September 2014

IZA DP No. 8478: The Family Gap in Career Progression

published in: Research in Labor Economics, 2015, Volume 41, 115-142.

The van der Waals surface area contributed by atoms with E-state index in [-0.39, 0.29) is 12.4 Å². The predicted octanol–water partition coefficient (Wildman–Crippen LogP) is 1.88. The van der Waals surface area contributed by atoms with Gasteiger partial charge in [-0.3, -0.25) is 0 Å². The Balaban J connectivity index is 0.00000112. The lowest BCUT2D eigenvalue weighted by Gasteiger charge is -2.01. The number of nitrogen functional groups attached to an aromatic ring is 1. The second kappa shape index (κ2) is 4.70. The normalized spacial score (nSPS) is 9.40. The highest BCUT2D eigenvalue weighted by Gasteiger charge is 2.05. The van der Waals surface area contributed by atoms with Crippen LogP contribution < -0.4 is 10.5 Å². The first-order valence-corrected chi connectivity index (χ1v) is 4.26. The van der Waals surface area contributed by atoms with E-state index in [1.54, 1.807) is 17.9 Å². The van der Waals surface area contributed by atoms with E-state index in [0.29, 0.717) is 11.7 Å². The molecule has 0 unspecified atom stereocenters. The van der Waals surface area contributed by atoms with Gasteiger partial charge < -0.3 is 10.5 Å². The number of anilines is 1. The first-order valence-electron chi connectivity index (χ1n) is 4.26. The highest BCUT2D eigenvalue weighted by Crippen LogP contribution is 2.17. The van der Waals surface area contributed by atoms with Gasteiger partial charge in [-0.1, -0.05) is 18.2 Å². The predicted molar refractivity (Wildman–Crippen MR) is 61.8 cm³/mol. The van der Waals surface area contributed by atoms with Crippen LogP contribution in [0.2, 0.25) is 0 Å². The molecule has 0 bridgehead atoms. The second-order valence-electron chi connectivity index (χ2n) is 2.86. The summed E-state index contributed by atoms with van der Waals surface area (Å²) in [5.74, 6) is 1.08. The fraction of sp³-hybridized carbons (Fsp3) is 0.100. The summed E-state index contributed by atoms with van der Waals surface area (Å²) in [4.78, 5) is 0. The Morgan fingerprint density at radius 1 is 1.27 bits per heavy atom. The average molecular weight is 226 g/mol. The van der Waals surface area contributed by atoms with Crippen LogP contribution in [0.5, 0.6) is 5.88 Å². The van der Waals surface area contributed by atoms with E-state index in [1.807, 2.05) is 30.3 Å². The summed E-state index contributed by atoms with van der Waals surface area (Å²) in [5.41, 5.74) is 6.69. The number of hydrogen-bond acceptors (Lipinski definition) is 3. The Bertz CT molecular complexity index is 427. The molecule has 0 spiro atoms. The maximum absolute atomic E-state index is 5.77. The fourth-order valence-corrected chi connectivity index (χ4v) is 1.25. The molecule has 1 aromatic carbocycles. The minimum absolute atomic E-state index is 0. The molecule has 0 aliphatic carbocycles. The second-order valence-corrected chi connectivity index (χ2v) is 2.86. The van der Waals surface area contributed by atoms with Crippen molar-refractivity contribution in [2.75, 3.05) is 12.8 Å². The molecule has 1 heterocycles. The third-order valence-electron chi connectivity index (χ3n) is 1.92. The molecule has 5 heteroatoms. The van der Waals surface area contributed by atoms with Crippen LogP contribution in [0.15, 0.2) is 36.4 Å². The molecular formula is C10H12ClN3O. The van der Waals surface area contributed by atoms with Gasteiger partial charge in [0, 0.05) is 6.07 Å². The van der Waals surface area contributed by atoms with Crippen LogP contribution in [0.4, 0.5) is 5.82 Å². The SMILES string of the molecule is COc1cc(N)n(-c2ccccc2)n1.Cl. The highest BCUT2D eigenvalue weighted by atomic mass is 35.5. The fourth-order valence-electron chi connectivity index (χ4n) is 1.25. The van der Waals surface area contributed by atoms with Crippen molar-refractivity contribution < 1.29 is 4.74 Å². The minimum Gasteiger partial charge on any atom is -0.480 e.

This study investigates whether and when during the life cycle women fall behind in terms of career progression because of children. We use 1987-1997 Norwegian panel data that contain information on individuals' position in their career hierarchy as well as a direct measure of their promotions. We measure overall promotions as increases in rank within the same establishment as well as in combination with an establishment change. Women with children are 1.6 percentage points less likely promoted than women without children; this is what we refer to as the family gap in climbing the career. We find that mothers tend to enter on lower ranks than non-mothers. 37 percent of the gap can be explained by rank fixed effects and human capital characteristics. A large part remains unexplained. Graphical analyses show that part of the difference already evolves during the early career. Part of this seems related to the relatively low starting ranks.